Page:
The preceding review clearly demonstrates the presence of sex differences in pain responses, and some evidence suggests that endogenous and exogenous modulation of pain may vary in women versus men. However, the mechanisms underlying these sex differences have yet to be fully uncovered. Importantly, as in other fields of pain research, mechanisms underlying sex-related variability in pain responses are often portrayed as either psychosocial or biological. This dualistic conceptualization should be recognized as artificial and based primarily on the level of analysis rather than the actual mechanism of action. For example, at a psychosocial level, gender differences in expression of pain are often attributed to the effects of stereotypic sex roles. However, from a more biological perspective, hormonal and neurobiological factors are inevitably associated with and influenced by masculine versus feminine sex roles, and these underlying neurobiological processes can directly affect nociceptive responses. Thus, when considering the putative mechanisms underlying sex differences in pain, the terms “psychosocial” versus “biological” are used for convenience, but it is recognized that these terms may actually refer to the same underlying processes described at different levels of analysis. Previous reviews have addressed potential “biological” contributions to sex differences in pain, including gonadal hormones,7,75,77,131 endogenous pain modulation,73,127 as well as “psychosocial” influences including gender roles35,289,335 and other psychosocial factors.203,289,335 We will briefly discuss each of these issues: “biological” mechanisms and gonadal hormones and pain.

In addition to their reproductive role, gonadal hormones produce far-reaching effects throughout the peripheral and central nervous systems, and these hormones likely contribute importantly to sex differences in pain. The concentrations and temporal characteristics of estrogens, progesterone and testosterone differ substantially between sexes. For women, hormone levels change during and after pregnancy, after menopause, and monthly throughout most of the female’s reproductive lifetime (menstrual cycle), whereas men are exposed to less impressive fluctuations in hormone levels across the lifespan, with the most significant change being the reduction of testosterone with aging. After a brief overview of findings regarding hormonal effects on clinical and experimental pain in humans, we will highlight several pathways whereby gonadal hormones can influence pain.75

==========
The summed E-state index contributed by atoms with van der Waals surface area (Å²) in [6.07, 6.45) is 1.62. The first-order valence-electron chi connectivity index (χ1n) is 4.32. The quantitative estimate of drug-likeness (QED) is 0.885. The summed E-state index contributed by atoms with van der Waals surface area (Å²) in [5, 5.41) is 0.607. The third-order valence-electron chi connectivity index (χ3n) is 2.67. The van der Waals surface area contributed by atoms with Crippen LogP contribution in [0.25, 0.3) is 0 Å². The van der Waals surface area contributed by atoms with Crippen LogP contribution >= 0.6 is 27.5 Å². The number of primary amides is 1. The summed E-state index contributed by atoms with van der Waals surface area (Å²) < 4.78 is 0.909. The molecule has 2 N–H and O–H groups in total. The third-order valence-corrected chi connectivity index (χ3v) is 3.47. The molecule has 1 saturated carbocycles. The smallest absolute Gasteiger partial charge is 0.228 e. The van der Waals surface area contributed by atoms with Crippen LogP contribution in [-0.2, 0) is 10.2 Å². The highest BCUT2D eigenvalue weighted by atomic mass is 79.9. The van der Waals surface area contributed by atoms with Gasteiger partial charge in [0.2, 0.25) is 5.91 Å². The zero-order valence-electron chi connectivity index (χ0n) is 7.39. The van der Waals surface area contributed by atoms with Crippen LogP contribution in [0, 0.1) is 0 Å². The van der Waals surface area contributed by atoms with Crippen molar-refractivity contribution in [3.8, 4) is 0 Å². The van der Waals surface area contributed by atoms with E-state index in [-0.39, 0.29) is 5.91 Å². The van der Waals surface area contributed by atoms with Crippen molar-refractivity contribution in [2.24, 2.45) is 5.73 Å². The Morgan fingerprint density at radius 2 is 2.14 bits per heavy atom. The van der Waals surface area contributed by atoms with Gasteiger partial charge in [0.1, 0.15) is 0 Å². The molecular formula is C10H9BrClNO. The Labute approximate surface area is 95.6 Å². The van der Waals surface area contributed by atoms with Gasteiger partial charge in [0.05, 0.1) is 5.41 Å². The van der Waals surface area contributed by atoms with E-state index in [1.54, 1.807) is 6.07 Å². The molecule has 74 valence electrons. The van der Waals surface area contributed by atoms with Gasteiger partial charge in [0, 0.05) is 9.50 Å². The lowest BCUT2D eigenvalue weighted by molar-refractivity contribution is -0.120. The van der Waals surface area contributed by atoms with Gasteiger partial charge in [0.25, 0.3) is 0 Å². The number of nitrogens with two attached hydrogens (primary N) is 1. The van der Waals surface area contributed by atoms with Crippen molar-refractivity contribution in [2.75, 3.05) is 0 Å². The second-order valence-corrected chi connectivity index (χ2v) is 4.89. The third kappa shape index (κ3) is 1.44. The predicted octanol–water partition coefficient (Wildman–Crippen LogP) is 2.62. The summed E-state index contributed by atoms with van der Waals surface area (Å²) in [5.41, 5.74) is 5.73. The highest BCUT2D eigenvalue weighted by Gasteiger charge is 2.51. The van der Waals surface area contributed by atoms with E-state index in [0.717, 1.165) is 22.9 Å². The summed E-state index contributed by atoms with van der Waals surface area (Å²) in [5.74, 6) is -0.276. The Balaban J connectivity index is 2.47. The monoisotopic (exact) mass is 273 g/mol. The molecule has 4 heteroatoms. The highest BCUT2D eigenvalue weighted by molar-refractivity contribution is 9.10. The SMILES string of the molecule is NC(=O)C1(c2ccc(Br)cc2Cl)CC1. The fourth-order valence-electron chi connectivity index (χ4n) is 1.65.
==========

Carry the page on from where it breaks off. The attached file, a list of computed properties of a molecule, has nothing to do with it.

Hormonal Influences on Clinical Pain

Abundant evidence suggests hormonal contributions to many clinical pain conditions. For example, as noted previously, prepubertal girls and boys have an approximately equal prevalence of migraine; however, the lifetime prevalence of migraine increases to 18% for women and 6% for men after puberty, suggesting a hormonal link between female sex and migraine.253,391 Similar prevalence patterns have been observed for temporomandibular disorders, with no difference between boys and girls in childhood and higher prevalence in women after puberty.242 In addition, the prevalence of one or more common pain complaints was similar among girls and boys before puberty but increased more dramatically in girls as puberty progressed.245 The severity of symptoms appears to vary across the menstrual cycle for several pain conditions, including irritable bowel syndrome,180,181 TMD,244 headache,13,213 and fibromyalgia.9,10,310 However, data suggesting no menstrual cycle effect are also available.240,300 Additional support for hormonal modulation of pain comes from findings that during pregnancy migraine frequency declines and TMD pain is reduced.46,75,247 Interestingly, as the estradiol level sharply declines postpartum, frequency of migraine attacks increases.356